Mind & Body Tools to Optimize Your Life
Turmeric (and curcumin) to prevent and treat cancer?
Curcumin, the main component found in turmeric, has anti-inflammatory, anti-viral, anti-bacterial, and anticancer properties.
And curcumin has probably the most evidence-based literature supporting its use against cancer among all nutrients. Best of all, curcumin appears to be safe in the treatment of all cancers.
- inhibits the propagation of tumor cells
- decreases inflammation
- inhibits the transformation of cells from normal to tumor
- helps your body destroy mutated cancer cells
- suppress the synthesis of a protein thought to be instrumental in tumor formation
- helps prevent the development of additional blood supply necessary for cancer cell growth (angiogenesis)
Really? Yes. Read on…
Lots of studies
There is a huge amount of studies done on curcumin.
Studies suggest that curcumin has enormous potential in the prevention and therapy of cancer. This review describes in detail the data supporting these studies: anticancer potential of curcumin: preclinical and clinical studies.
Much attention has been paid to curcumin use for cancer prevention and treatment including leukemia, breast, colon, prostate, and pancreatic cancer.
Studies have shown curcumin increases tumor cell death (apoptosis) while stopping tumor cell growth (proliferation). Researchers injected human pancreatic cells into mice to study the effects of liposomal curcumin on tumor growth and discovered the mice given curcumin had a 42% decrease in tumor growth compared to untreated mice.
To highlight one study: an American laboratory from 2007 researched the combination of curcumin with chemotherapy in treating bowel cancer cells. It proved that the combined treatment killed more cancer cells than just the chemotherapy alone.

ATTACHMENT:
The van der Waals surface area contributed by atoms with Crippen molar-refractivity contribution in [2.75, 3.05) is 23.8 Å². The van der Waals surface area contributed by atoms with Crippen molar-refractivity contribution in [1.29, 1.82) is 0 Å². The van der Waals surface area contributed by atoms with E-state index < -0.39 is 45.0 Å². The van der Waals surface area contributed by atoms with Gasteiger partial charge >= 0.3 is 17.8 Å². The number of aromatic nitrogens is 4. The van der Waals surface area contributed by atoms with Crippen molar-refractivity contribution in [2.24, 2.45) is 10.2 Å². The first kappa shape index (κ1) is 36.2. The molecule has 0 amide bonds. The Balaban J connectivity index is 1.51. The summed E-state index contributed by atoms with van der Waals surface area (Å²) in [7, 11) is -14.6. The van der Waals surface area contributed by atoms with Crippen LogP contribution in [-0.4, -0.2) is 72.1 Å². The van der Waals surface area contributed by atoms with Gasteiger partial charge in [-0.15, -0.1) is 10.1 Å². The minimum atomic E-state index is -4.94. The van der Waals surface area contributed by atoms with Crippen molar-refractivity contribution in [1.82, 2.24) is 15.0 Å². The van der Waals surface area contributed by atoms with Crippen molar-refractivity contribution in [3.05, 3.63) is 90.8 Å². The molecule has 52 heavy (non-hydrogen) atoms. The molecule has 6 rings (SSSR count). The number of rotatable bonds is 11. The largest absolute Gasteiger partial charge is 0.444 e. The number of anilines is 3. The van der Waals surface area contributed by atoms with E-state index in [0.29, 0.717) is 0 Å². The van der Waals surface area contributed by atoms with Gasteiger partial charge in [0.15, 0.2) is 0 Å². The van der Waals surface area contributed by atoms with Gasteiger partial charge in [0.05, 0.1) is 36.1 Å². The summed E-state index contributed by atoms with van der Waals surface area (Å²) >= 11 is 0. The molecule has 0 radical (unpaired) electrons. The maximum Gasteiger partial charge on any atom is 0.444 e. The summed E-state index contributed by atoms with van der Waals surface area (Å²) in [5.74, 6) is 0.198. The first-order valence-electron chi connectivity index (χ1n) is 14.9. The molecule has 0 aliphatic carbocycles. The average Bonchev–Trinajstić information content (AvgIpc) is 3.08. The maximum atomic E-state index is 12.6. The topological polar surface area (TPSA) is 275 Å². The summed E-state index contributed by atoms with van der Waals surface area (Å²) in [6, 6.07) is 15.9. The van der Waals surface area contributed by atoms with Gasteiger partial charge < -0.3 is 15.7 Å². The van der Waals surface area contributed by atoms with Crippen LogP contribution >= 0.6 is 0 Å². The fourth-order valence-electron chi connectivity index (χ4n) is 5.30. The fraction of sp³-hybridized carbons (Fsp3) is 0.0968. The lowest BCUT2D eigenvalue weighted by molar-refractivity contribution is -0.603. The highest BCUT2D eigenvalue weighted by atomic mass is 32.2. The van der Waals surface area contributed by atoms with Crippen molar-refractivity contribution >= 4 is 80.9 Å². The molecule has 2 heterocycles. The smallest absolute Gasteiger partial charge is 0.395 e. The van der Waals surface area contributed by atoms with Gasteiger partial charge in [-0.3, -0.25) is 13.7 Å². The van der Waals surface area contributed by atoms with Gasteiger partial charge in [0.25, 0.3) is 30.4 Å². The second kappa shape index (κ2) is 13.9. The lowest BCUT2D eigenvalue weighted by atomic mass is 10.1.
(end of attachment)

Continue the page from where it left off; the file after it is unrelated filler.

GreenMedInfo.com has an enormous list of 1,456 curcumin studies, about the virtues of curcumin in general. I glanced through this list, and immediately found numerous studies that talk about curcumin’s cancer-inhibiting properties:
Curcumin exhibits anti-pre-cancer activity by increasing levels of vitamins C and E, and preventing lipid peroxidation and DNA damage.
Curcumin appears safe and effective in maintaining remission in patients with quiescent ulcerative colitis.
Curcumin improves ulcerative proctitis and Crohn’s disease in patient s with inflammatory bowel disease.
Curcumin has significant therapeutic activity in patients with pancreatic cancer.
Curcumin induces programmed cell death in human malignant gliobastoma cells
The list goes on. I found these on the first 2 pages of the list.
Also good to note is that most of these studies have been done in laboratories and on animals. Even though trials are ongoing curcumin is not yet given as treatment in humans.
More health benefits of curcumin
While we’re on the topic of curcumin studies, here’s a list of other health benefits that researchers have discovered. Curcumin is found to:
- Reduce cholesterol levels
- Prevent low-density lipoprotein oxidation
- Inhibit platelet aggregation
- Suppress thrombosis and myocardial infarction
- Suppress symptoms associated with type 2 diabetes
- Suppress symptoms of rheumatoid arthritis
- Suppress symptoms of multiple sclerosis
- Suppress symptoms of Alzheimer’s disease
- Inhibit HIV replication
- Suppress tumor formation
- Enhance wound healing
- Protect against liver damage
- Increase bile secretion
- Protect against cataracts
- Protect against pulmonary toxicity and fibrosis
But back to cancer. What actually happens when curcumin combats cancer?
How does curcumin fight cancer?
The 2011 groundbreaking study by leading curcumin researcher Bharat B. Aggarwal hints at how this happens: epigenetic changes induced by curcumin and other natural compounds.
Wellness Resources sums it up: